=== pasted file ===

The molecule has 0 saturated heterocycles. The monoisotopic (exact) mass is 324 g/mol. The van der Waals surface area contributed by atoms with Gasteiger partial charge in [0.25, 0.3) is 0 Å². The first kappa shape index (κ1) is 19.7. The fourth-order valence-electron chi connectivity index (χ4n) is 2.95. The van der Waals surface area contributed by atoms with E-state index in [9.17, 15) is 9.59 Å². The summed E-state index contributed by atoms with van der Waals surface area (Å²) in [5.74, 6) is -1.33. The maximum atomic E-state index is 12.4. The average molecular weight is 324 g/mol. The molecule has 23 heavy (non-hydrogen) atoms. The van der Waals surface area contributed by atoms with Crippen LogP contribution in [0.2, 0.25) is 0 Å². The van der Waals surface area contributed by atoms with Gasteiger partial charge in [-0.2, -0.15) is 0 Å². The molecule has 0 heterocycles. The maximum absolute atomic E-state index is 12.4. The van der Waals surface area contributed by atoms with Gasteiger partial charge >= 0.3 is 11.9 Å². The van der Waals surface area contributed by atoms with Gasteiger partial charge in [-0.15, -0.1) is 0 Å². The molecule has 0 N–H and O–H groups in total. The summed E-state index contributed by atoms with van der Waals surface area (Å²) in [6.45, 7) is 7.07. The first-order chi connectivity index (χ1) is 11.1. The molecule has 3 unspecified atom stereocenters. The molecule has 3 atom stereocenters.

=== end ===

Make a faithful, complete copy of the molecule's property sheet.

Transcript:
The molecule has 0 saturated heterocycles. The monoisotopic (exact) mass is 324 g/mol. The van der Waals surface area contributed by atoms with Gasteiger partial charge in [0.25, 0.3) is 0 Å². The first kappa shape index (κ1) is 19.7. The fourth-order valence-electron chi connectivity index (χ4n) is 2.95. The van der Waals surface area contributed by atoms with E-state index in [9.17, 15) is 9.59 Å². The summed E-state index contributed by atoms with van der Waals surface area (Å²) in [5.74, 6) is -1.33. The maximum atomic E-state index is 12.4. The average molecular weight is 324 g/mol. The molecule has 23 heavy (non-hydrogen) atoms. The van der Waals surface area contributed by atoms with Crippen LogP contribution in [0.2, 0.25) is 0 Å². The van der Waals surface area contributed by atoms with Gasteiger partial charge in [-0.2, -0.15) is 0 Å². The molecule has 0 heterocycles. The maximum absolute atomic E-state index is 12.4. The van der Waals surface area contributed by atoms with Gasteiger partial charge >= 0.3 is 11.9 Å². The van der Waals surface area contributed by atoms with Gasteiger partial charge in [-0.15, -0.1) is 0 Å². The molecule has 0 N–H and O–H groups in total. The summed E-state index contributed by atoms with van der Waals surface area (Å²) in [6.45, 7) is 7.07. The first-order chi connectivity index (χ1) is 11.1. The molecule has 3 unspecified atom stereocenters. The molecule has 3 atom stereocenters.